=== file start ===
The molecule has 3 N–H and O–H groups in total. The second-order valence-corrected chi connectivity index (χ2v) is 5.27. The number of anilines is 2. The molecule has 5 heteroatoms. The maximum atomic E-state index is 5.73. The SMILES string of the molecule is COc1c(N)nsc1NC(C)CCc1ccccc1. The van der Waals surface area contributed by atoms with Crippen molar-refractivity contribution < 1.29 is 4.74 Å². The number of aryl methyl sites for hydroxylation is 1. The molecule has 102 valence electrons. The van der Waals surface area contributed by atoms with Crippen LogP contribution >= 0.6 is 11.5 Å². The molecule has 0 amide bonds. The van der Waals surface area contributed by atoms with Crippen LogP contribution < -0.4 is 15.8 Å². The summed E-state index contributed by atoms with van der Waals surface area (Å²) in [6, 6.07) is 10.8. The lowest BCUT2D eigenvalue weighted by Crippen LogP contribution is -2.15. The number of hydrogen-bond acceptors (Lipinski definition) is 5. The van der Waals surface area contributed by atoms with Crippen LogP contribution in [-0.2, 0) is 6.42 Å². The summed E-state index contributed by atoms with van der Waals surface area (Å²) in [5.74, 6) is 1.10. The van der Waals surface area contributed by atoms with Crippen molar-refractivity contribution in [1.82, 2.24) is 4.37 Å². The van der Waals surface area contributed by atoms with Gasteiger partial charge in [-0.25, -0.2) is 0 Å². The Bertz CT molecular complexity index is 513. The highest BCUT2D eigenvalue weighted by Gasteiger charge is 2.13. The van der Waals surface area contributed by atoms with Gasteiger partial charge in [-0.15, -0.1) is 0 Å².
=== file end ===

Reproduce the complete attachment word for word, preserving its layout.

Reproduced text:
The molecule has 3 N–H and O–H groups in total. The second-order valence-corrected chi connectivity index (χ2v) is 5.27. The number of anilines is 2. The molecule has 5 heteroatoms. The maximum atomic E-state index is 5.73. The SMILES string of the molecule is COc1c(N)nsc1NC(C)CCc1ccccc1. The van der Waals surface area contributed by atoms with Crippen molar-refractivity contribution < 1.29 is 4.74 Å². The number of aryl methyl sites for hydroxylation is 1. The molecule has 102 valence electrons. The van der Waals surface area contributed by atoms with Crippen LogP contribution >= 0.6 is 11.5 Å². The molecule has 0 amide bonds. The van der Waals surface area contributed by atoms with Crippen LogP contribution < -0.4 is 15.8 Å². The summed E-state index contributed by atoms with van der Waals surface area (Å²) in [6, 6.07) is 10.8. The lowest BCUT2D eigenvalue weighted by Crippen LogP contribution is -2.15. The number of hydrogen-bond acceptors (Lipinski definition) is 5. The van der Waals surface area contributed by atoms with Crippen LogP contribution in [-0.2, 0) is 6.42 Å². The summed E-state index contributed by atoms with van der Waals surface area (Å²) in [5.74, 6) is 1.10. The van der Waals surface area contributed by atoms with Crippen molar-refractivity contribution in [1.82, 2.24) is 4.37 Å². The van der Waals surface area contributed by atoms with Gasteiger partial charge in [-0.25, -0.2) is 0 Å². The Bertz CT molecular complexity index is 513. The highest BCUT2D eigenvalue weighted by Gasteiger charge is 2.13. The van der Waals surface area contributed by atoms with Gasteiger partial charge in [-0.15, -0.1) is 0 Å².